ARDMORE, Pa. — Sergio Garcia was signing golf balls by the scoring tent Saturday when someone told him he had been requested by the media.
"Really?" he remarked.
Guys who shoot 75 in the third round of the U.S. Open to fall into a tie for 44th aren't normally fodder for the fifth estate. But there was nothing normal about Garcia's round.
He dropped a dime on the 15th hole, making a 10 on the 397-yard par 4. After hooking a drive out of bounds, he decided to give the ball some company. Then he pumped a third one out of bounds before making par with his fourth ball. (At least he beat "Tin Cup," who made a 12.)
"I only hit one bad shot and made 10," Garcia said in his classic no-fault mode. "My first shot was into the wind. My second one, I thought it was even better and it went out of bounds by five inches. And then the third one wasn't great."
In Garcia's defense, the distance from the left edge of the fairway to the road is about the length of a cheesesteak. A thin strip of rough offers little protection, as Ian Poulter learned when his drive on 15 went out of bounds. Still, no one forced Garcia to hit driver over, over and over again.
Asked if the hole broke his spirit, the Spaniard replied: "No, I think that with everything I've been through in the last month or so, a 10 is just a 10, nothing more than that."
Garcia was referring to the "fried chicken" comment that will haunt him forever. A few Philly fans heckled him Saturday, to which Garcia responded: "There's a little group that's trying to be funny and stand out. They're not very creative."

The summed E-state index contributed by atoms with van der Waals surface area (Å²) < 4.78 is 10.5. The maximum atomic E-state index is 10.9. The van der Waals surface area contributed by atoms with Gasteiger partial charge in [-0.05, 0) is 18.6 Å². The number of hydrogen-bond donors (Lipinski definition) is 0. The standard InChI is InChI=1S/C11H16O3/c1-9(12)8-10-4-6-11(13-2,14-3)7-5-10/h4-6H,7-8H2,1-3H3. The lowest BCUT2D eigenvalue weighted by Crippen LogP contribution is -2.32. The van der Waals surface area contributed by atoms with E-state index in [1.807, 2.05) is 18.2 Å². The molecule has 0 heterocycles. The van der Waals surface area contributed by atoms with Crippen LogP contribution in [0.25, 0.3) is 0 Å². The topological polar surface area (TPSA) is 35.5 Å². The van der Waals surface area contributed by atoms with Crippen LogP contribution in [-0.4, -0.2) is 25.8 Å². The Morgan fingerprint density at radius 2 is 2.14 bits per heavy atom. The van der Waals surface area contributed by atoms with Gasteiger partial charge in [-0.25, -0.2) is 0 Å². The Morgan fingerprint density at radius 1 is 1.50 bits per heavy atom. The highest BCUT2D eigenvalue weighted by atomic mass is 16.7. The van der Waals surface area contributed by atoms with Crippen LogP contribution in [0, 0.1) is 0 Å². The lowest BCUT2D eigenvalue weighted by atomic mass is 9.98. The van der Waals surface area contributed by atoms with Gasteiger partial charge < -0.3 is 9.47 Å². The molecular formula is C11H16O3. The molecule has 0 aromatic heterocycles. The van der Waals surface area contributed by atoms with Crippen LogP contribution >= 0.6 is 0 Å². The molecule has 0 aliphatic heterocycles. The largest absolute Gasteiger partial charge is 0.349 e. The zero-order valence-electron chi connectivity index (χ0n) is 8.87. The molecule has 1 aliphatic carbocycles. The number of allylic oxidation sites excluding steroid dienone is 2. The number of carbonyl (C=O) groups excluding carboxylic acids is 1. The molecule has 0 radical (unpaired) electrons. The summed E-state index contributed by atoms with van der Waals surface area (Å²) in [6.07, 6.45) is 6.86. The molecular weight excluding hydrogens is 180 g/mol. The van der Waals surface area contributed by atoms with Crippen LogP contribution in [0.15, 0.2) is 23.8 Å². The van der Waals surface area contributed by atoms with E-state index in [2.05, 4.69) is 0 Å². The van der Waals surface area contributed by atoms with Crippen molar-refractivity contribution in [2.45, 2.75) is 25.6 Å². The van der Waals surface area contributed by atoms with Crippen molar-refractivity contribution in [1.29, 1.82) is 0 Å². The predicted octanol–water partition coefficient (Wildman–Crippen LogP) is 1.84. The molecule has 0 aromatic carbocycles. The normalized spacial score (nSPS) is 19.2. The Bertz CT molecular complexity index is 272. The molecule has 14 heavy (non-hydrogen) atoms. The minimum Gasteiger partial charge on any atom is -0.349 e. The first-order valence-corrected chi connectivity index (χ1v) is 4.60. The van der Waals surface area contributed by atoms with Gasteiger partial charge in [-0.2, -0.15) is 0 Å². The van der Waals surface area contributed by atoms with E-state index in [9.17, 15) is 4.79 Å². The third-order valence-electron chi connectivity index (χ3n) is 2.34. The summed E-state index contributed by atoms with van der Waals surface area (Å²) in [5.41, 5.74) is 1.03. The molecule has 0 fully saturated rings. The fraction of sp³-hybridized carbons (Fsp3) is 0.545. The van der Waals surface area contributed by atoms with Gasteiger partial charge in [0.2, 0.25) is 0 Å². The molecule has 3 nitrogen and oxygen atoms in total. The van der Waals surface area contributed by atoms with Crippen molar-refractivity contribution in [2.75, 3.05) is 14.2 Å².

The target of the insult, Tiger Woods, has his own issues.
He made a spectacular birdie putt on No. 1, a speedy left-to-right curler from about 12 feet. And then his hands turned to stone.
The rest of his round — 10 pars, seven bogeys, almost zero chance to claim his first major since the 2008 U.S. Open at Torrey Pines. Woods' 6-over 76 left him in a tie for 31st, 10 shots behind Phil Mickelson.
"I didn't make anything today," he said. "I just couldn't get a feel for them. Some putts were slow, some were fast and I had a tough time getting my speed right."
He lipped out on No. 10 from four feet. After his try from 16 feet on 11 didn't sniff the cup, NBC's Johnny Miller said: "The magic is just not with him."
Woods missed from inside two feet on 16 and his seven-footer on 18 slid wide right.
Asked why he is not putting as well as he did five to seven years ago, Woods replied: "I think I was leading the (PGA) Tour the last couple weeks. I don't know what you're talking about."
He entered this week fifth on tour in strokes gained per round. But at the Masters, he finished a pedestrian 24th on the greens.
And here? He's hitting a healthy two-thirds of the greens in regulation, better than Luke Donald.
And yet there's no end in sight to his major championship drought. It'll hit 16 unless he shoots about 64 on Sunday and the rest of the field gets food poisoning.
"It certainly is frustrating," Woods said.